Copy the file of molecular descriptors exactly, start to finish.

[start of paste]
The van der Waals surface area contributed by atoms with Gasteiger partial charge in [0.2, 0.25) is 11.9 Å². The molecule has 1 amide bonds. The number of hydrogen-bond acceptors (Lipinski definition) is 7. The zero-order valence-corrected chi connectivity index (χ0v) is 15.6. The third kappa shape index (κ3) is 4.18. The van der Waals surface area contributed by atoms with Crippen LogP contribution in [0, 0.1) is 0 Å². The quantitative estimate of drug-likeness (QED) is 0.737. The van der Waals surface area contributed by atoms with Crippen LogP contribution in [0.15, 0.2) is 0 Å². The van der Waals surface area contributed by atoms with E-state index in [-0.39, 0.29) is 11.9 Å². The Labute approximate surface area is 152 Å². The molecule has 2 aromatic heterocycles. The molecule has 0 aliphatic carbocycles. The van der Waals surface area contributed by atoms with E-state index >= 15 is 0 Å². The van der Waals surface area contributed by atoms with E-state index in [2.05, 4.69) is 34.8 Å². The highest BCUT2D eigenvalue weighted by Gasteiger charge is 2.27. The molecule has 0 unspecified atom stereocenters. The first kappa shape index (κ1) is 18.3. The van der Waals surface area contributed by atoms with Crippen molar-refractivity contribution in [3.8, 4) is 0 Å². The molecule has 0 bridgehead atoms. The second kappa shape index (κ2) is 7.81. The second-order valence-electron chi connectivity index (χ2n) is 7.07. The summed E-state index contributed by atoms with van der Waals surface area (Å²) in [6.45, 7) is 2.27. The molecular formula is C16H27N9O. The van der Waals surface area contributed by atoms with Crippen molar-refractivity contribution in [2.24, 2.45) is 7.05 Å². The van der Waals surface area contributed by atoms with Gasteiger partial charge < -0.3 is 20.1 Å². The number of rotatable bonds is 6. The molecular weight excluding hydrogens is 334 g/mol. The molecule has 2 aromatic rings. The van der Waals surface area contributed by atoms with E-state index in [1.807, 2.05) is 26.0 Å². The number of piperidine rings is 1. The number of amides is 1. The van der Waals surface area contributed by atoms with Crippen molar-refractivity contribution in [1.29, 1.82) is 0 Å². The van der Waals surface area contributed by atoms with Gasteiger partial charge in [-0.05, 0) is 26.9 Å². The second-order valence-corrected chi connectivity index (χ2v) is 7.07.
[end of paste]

The van der Waals surface area contributed by atoms with Gasteiger partial charge in [0.2, 0.25) is 11.9 Å². The molecule has 1 amide bonds. The number of hydrogen-bond acceptors (Lipinski definition) is 7. The zero-order valence-corrected chi connectivity index (χ0v) is 15.6. The third kappa shape index (κ3) is 4.18. The van der Waals surface area contributed by atoms with Crippen LogP contribution in [0, 0.1) is 0 Å². The quantitative estimate of drug-likeness (QED) is 0.737. The van der Waals surface area contributed by atoms with Crippen LogP contribution in [0.15, 0.2) is 0 Å². The van der Waals surface area contributed by atoms with E-state index in [-0.39, 0.29) is 11.9 Å². The Labute approximate surface area is 152 Å². The molecule has 2 aromatic heterocycles. The molecule has 0 aliphatic carbocycles. The van der Waals surface area contributed by atoms with E-state index >= 15 is 0 Å². The van der Waals surface area contributed by atoms with E-state index in [2.05, 4.69) is 34.8 Å². The highest BCUT2D eigenvalue weighted by Gasteiger charge is 2.27. The molecule has 0 unspecified atom stereocenters. The first kappa shape index (κ1) is 18.3. The van der Waals surface area contributed by atoms with Crippen molar-refractivity contribution in [3.8, 4) is 0 Å². The molecule has 0 bridgehead atoms. The second kappa shape index (κ2) is 7.81. The second-order valence-electron chi connectivity index (χ2n) is 7.07. The summed E-state index contributed by atoms with van der Waals surface area (Å²) in [6.45, 7) is 2.27. The molecular formula is C16H27N9O. The van der Waals surface area contributed by atoms with Crippen molar-refractivity contribution in [2.24, 2.45) is 7.05 Å². The van der Waals surface area contributed by atoms with Gasteiger partial charge < -0.3 is 20.1 Å². The number of rotatable bonds is 6. The molecular weight excluding hydrogens is 334 g/mol. The molecule has 2 aromatic rings. The van der Waals surface area contributed by atoms with E-state index in [1.807, 2.05) is 26.0 Å². The number of piperidine rings is 1. The number of amides is 1. The van der Waals surface area contributed by atoms with Crippen molar-refractivity contribution in [1.29, 1.82) is 0 Å². The van der Waals surface area contributed by atoms with Gasteiger partial charge in [-0.05, 0) is 26.9 Å². The second-order valence-corrected chi connectivity index (χ2v) is 7.07.